Rhinichthys osculus nevadensis

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General Information
Common Name: 
Amargosa Canyon speckled dace

Class 1. Endangered listing recommended. Amargosa Canyon speckled dace are highly vulnerable to extinction in their native range in the next 50 years, because they are restricted to a single desert stream system which is under constant threat of dewatering, and is heavily invaded by alien fishes. They have not been recorded since 1982.

Life History: 

Speckled dace typically form small feeding aggregations. They are omnivorous; their dietary range includes aquatic and terrestrial insects, other invertebrates, such as snails and microcrustaceans, and filamentous algae (Moyle 1976). In stream systems they are active throughout the year, including the winter months. As a consequence, because growth is continuous throughout the year they are difficult to age by scale analysis. However, length-frequency analysis of dace from various localities suggests that they may live for 5-6 years (Moyle 2002). For a general life history of the speckled dace see the Santa Ana speckled dace account in this report and Moyle (2002).
In Amargosa Canyon, the most frequent size class in May was 52-54 mm TL, but in July smaller fish averaging 31-33 mm were more common (Williams et al. 1982). However, in May there were many small fish (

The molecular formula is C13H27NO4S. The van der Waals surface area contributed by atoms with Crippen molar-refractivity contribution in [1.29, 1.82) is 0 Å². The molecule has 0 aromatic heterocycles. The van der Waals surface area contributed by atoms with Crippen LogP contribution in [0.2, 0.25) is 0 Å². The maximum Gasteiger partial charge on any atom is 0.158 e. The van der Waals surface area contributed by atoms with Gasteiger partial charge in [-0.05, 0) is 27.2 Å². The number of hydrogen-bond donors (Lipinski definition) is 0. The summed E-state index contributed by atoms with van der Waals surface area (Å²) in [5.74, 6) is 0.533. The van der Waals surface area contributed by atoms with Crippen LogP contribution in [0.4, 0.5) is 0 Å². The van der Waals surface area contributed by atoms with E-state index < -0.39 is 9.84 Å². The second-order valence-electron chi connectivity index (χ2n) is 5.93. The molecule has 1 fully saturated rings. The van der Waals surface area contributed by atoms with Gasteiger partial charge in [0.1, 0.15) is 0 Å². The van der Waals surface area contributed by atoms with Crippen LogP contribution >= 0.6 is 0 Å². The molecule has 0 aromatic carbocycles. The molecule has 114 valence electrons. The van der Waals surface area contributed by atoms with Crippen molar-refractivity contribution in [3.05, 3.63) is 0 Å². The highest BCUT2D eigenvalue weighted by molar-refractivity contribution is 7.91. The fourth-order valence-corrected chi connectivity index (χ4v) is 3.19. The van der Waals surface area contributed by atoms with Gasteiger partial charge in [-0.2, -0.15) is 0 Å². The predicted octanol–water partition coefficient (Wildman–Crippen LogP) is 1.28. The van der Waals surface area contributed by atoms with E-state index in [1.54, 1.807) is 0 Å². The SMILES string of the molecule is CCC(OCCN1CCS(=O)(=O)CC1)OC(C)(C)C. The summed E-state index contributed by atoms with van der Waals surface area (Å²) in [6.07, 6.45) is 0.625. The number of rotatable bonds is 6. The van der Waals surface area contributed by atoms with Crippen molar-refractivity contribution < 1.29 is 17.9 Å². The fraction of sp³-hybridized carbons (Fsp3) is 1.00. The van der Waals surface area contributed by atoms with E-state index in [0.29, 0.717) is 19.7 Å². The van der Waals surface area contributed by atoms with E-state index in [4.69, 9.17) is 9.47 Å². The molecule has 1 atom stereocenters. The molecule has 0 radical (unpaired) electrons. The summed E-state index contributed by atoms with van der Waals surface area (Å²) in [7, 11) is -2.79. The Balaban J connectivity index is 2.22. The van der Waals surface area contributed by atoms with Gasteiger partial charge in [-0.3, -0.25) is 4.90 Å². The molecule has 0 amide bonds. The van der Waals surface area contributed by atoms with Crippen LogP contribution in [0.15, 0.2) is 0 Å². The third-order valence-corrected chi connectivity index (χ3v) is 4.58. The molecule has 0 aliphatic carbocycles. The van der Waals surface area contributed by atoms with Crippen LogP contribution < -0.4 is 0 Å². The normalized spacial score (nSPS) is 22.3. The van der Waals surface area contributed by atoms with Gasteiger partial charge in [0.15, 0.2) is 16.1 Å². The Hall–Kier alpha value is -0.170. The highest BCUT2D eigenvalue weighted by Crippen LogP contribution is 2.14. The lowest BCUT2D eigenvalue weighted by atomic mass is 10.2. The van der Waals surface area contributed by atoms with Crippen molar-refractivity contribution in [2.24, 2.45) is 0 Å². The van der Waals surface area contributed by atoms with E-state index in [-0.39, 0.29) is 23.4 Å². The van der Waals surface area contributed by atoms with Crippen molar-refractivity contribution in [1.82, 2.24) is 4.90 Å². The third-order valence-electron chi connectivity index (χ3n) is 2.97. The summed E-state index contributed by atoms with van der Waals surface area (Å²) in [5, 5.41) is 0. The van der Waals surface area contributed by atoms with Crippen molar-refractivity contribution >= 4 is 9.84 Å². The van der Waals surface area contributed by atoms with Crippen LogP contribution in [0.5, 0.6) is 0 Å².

Habitat Requirements: 

Unlike other speckled dace, which usually prefer running water, the Amargosa Canyon dace prefers pool-like habitat with deep (0.45-0.75 m), slow (


This population is confined to the Amargosa River in Amargosa Canyon and tributaries to it, especially Willow Creek and Willow Creek Reservoir (Williams et al. 1982). Historically, it was found in a warm spring just north of Tecopa (Miller 1938) but that population is no longer present. Overall, its range has probably been reduced somewhat, but the exact extent is not known.

Abundance Trends: 

During a 1981 survey of the Amargosa Canyon that included the river and Willow Creek, speckled dace comprised 1% of the fishes collected (Williams et al. 1982). Introduced western mosquitofish (Gambusia affinis) comprised 40% of the fish collected. This indicates that the dace are much less abundant than they used to be and are probably declining. There are, however, no historic estimates of abundance nor have there been any recent surveys. In fact, there have been reports of the dace since Williams et al. (1982).


Speckled dace are small cyprinids, usually measuring less than 8 cm SL at maturity but occasionally reaching 11 cm SL (Moyle 2002). Although physically variable, they are characterized by a wide caudal peduncle, small scales (47-89 along lateral line), and pointed snout with a small subterminal mouth. At maturity the dorsal fin usually has 8 rays and originates well behind the origin of the pelvic fins (Moyle 2002). The anal fin has 6-8 rays. Pharyngeal teeth (1,4-4,1 or 2,4-4,2) are significantly curved with a minor grinding surface. The maxilla usually has a small barbel at each end. The snout is connected to the upper lip (premaxilla) by a small bridge of skin (frenum). As their common name indicates, most fish larger than 3 cm have distinctive dark speckles on the upper and sides of the body, although some fish from highly turbid waters may lack speckles. Dark blotches present on the side can merge creating what looks like a dark lateral band. A stripe on the head, below the eye, extends to the snout, and there is black a spot on the caudal peduncle. The rest of the body is dusky yellow to olive, with the belly being a paler color. Breeding adults of both sexes have fins tipped by orange or red, while males also have red snouts and lips, and tubercles on the head and pectoral fins.